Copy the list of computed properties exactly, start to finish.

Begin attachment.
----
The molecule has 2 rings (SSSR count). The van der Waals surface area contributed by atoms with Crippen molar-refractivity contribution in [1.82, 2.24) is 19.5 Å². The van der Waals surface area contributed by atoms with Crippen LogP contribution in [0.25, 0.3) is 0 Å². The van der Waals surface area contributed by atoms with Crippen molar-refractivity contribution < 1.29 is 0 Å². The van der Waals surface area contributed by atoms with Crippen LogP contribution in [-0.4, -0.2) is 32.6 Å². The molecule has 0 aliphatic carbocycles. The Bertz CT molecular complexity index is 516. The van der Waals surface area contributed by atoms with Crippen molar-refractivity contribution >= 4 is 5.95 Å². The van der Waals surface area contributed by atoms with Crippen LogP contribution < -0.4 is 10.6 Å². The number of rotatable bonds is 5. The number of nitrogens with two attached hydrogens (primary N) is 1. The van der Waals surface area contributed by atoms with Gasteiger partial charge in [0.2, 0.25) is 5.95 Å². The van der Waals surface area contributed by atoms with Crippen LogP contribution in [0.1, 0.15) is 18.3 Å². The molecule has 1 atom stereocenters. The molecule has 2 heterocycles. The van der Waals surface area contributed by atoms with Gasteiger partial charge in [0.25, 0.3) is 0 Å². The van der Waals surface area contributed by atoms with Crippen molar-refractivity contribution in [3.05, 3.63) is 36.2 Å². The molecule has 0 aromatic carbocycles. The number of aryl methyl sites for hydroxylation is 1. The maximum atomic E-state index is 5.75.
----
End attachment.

The molecule has 2 rings (SSSR count). The van der Waals surface area contributed by atoms with Crippen molar-refractivity contribution in [1.82, 2.24) is 19.5 Å². The van der Waals surface area contributed by atoms with Crippen LogP contribution in [0.25, 0.3) is 0 Å². The van der Waals surface area contributed by atoms with Crippen molar-refractivity contribution < 1.29 is 0 Å². The van der Waals surface area contributed by atoms with Crippen LogP contribution in [-0.4, -0.2) is 32.6 Å². The molecule has 0 aliphatic carbocycles. The Bertz CT molecular complexity index is 516. The van der Waals surface area contributed by atoms with Crippen molar-refractivity contribution >= 4 is 5.95 Å². The van der Waals surface area contributed by atoms with Crippen LogP contribution < -0.4 is 10.6 Å². The number of rotatable bonds is 5. The number of nitrogens with two attached hydrogens (primary N) is 1. The van der Waals surface area contributed by atoms with Gasteiger partial charge in [0.2, 0.25) is 5.95 Å². The van der Waals surface area contributed by atoms with Crippen LogP contribution in [0.1, 0.15) is 18.3 Å². The molecule has 1 atom stereocenters. The molecule has 2 heterocycles. The van der Waals surface area contributed by atoms with Gasteiger partial charge in [0.25, 0.3) is 0 Å². The van der Waals surface area contributed by atoms with Crippen molar-refractivity contribution in [3.05, 3.63) is 36.2 Å². The molecule has 0 aromatic carbocycles. The number of aryl methyl sites for hydroxylation is 1. The maximum atomic E-state index is 5.75.